Can you put an LSA into every Maths/Science class to support the Teacher? This may be a selling point to candidates as it shows there is extra support for them in your school.
Do you have any Higher LSAs who can take a class to either give the Teacher time to spend with a group within the class or more time for PPA on a regular basis?
Can you work with local businesses and/or volunteers to have regular visitors to spend time within the class/with groups to help support the Teacher? This may have the added benefit of providing additional support for work experience placements and careers events. Remember DBS checks.
Learning Support Assistant roles
Consider liaising with local apprenticeship providers such as SEAC, Aylesbury College, ATG Training, E4S and Amersham College. Apprentices can be very successful and can offer a good flow of permanent candidates.
Building relationships with local colleges who offer Childcare training/qualifications may help raise your profile as a local recruiter of child related roles. You can also offer work experience to these colleges and/offer to do a brief talk to a group of students.
Build relationships with local secondary school 6th forms – many of them require their 6th form students to carry out community work and supporting children in a primary school on a regular basis would benefit the students and you and also provide a channel for future recruitment.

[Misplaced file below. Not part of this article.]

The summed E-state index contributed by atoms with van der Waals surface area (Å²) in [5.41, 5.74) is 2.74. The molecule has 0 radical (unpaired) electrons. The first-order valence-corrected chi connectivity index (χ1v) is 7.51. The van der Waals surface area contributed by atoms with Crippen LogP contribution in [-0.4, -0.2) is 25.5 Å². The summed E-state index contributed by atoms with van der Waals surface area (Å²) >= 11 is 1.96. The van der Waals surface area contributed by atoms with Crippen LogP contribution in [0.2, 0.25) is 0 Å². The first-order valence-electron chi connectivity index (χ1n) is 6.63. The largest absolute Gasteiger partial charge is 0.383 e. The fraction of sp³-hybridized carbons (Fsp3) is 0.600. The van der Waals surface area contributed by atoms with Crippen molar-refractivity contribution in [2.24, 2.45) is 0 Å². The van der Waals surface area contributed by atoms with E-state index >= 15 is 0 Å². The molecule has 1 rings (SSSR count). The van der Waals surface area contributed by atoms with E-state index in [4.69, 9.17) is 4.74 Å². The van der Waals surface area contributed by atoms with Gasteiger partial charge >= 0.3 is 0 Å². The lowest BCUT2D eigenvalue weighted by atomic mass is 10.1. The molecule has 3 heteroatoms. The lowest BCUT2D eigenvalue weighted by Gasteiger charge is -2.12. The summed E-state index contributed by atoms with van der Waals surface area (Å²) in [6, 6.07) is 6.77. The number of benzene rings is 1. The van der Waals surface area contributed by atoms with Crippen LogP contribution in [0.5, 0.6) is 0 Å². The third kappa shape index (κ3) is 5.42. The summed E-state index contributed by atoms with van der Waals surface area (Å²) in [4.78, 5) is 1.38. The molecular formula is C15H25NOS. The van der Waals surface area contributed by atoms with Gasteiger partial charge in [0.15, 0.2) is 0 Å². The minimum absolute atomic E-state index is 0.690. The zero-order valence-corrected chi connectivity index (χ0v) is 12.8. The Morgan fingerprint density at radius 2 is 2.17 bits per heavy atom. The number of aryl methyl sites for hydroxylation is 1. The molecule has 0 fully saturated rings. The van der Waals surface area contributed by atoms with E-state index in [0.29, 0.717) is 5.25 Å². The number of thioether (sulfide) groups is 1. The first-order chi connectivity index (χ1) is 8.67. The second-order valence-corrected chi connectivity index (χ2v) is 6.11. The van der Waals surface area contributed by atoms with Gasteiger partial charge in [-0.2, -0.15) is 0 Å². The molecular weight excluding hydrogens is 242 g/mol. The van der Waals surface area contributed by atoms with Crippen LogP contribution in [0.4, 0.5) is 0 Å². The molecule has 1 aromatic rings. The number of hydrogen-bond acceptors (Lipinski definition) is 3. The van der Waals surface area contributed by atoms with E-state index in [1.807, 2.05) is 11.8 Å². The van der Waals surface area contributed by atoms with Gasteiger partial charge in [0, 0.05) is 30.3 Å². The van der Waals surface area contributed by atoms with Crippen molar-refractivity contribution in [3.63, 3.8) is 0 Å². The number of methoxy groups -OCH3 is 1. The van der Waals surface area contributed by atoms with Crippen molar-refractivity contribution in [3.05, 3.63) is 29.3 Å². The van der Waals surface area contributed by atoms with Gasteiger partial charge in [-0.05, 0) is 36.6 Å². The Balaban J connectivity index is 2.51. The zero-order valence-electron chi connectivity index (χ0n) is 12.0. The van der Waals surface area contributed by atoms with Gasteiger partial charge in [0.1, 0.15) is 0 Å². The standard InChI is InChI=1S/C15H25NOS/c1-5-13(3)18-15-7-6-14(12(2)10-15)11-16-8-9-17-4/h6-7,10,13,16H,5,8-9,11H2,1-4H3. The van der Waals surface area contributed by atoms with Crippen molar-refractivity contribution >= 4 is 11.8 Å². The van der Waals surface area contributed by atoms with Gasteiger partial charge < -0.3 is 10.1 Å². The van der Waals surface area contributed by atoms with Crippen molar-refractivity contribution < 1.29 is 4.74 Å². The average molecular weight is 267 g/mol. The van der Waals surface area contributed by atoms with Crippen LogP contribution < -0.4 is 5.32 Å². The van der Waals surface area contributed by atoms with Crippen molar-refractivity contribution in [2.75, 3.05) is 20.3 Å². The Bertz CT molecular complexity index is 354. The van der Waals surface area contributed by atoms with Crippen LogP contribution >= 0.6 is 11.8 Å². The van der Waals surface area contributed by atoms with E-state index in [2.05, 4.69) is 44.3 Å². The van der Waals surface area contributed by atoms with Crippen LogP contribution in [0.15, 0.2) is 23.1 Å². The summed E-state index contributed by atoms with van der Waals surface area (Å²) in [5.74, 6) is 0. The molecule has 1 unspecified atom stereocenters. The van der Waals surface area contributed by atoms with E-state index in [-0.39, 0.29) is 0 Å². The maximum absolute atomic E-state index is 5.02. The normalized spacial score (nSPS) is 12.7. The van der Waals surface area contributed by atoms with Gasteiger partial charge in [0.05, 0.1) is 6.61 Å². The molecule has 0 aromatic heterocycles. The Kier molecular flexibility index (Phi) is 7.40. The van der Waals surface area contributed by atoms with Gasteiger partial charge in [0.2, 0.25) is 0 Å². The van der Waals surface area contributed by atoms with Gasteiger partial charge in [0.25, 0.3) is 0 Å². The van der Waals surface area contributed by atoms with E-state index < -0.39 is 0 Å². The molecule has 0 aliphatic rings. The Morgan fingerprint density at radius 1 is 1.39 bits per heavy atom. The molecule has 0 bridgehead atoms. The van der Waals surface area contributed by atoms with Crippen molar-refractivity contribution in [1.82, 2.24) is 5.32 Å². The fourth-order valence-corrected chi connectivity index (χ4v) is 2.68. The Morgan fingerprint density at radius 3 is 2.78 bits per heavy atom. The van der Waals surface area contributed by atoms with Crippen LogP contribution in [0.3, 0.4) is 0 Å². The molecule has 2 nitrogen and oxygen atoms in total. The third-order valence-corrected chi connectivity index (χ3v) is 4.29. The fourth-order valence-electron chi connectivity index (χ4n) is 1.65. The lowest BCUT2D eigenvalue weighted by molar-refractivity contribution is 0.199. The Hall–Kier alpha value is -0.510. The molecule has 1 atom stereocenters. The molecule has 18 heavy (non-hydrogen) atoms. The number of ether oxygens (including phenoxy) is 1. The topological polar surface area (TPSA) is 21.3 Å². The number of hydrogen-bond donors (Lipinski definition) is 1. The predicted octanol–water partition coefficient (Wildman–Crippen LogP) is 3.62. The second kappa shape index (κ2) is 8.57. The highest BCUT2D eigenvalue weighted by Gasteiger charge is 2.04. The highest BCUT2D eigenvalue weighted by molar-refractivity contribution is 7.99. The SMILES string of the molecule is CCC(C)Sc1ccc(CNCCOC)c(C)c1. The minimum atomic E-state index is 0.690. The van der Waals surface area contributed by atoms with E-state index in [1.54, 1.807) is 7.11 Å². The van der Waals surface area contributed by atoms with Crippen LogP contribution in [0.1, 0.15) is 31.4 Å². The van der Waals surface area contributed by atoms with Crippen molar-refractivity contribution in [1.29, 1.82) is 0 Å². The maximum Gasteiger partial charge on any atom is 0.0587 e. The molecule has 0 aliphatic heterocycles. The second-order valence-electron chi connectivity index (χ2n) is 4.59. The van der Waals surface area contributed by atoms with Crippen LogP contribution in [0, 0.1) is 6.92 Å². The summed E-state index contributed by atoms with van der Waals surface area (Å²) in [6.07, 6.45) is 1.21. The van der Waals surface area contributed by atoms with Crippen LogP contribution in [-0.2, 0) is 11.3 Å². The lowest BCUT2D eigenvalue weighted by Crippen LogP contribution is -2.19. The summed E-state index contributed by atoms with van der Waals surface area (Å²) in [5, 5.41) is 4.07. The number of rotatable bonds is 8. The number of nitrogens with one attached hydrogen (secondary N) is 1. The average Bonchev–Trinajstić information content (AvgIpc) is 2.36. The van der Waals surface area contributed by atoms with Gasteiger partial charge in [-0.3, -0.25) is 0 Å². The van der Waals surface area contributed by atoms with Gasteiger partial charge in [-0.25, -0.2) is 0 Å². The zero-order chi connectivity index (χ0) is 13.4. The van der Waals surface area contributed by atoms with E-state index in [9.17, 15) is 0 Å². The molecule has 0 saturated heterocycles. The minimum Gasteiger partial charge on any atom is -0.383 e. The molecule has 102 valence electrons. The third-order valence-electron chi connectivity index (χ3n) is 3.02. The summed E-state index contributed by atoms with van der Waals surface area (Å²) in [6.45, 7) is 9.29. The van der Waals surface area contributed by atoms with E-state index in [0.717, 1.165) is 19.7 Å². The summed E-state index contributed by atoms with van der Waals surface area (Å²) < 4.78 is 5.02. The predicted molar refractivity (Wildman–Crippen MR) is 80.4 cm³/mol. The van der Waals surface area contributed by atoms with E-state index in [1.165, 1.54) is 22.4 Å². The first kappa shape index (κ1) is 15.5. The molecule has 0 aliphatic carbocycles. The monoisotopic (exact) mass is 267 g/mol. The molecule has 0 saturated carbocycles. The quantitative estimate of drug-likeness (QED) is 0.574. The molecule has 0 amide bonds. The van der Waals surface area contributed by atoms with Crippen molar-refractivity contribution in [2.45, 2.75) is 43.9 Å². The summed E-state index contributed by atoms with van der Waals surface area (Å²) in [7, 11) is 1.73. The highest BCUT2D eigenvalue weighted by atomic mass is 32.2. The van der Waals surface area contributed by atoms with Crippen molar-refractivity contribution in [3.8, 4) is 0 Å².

Consider advertising the role on a more part-time basis – such as 1 LSA who covers the mornings and another one who covers the afternoons or 2 who cover 2.5 days per week. These may be more attractive hours to some people as it will allow them to get on with other caring/domestic/training etc activities. This would need to be balanced with also having some full-time LSAs.
Explore having a rota for parents/grandparents of pupils at your school to help and set this as an expectation – this may not fully solve the recruitment problem but may help to reduce the urgency of vacancies. You could also do this when you need a project to be completed – such as preparing books/trays for the new school year and auditing library books etc.
Recruiting an apprentice
Defining your recruitment needs
Before you consider advertising your role, you need to be clear on what you are trying to recruit and what skills, experience and qualifications are required for the job.
Ensure you have reviewed and updated the job description and person specification, ensuring these documents have safeguarding statements included. Why not look at adverts for similar roles to see what other people are including in their documents.
So once, you are clear about the job description and person specification, you now need to attract candidates to apply for the role. This is sometimes a step which is not given as much consideration as it requires. We’ve created some guidance to help you give candidates the best experience possible, which will make it more likely they will accept your job offer and talk positively about your school.
We don’t want all our adverts to look or feel the same but hope that these will provide you with some ideas.
Template advert- Administration role
Template advert – Caretaker role
Template advert – Cleaner role
Template advert - Cook Chef
Template advert – LSA role
Template advert – Midday Supervisor role
Template advert – Primary Headteacher role
Template advert – Primary Teacher role
Template advert – Secondary Teacher role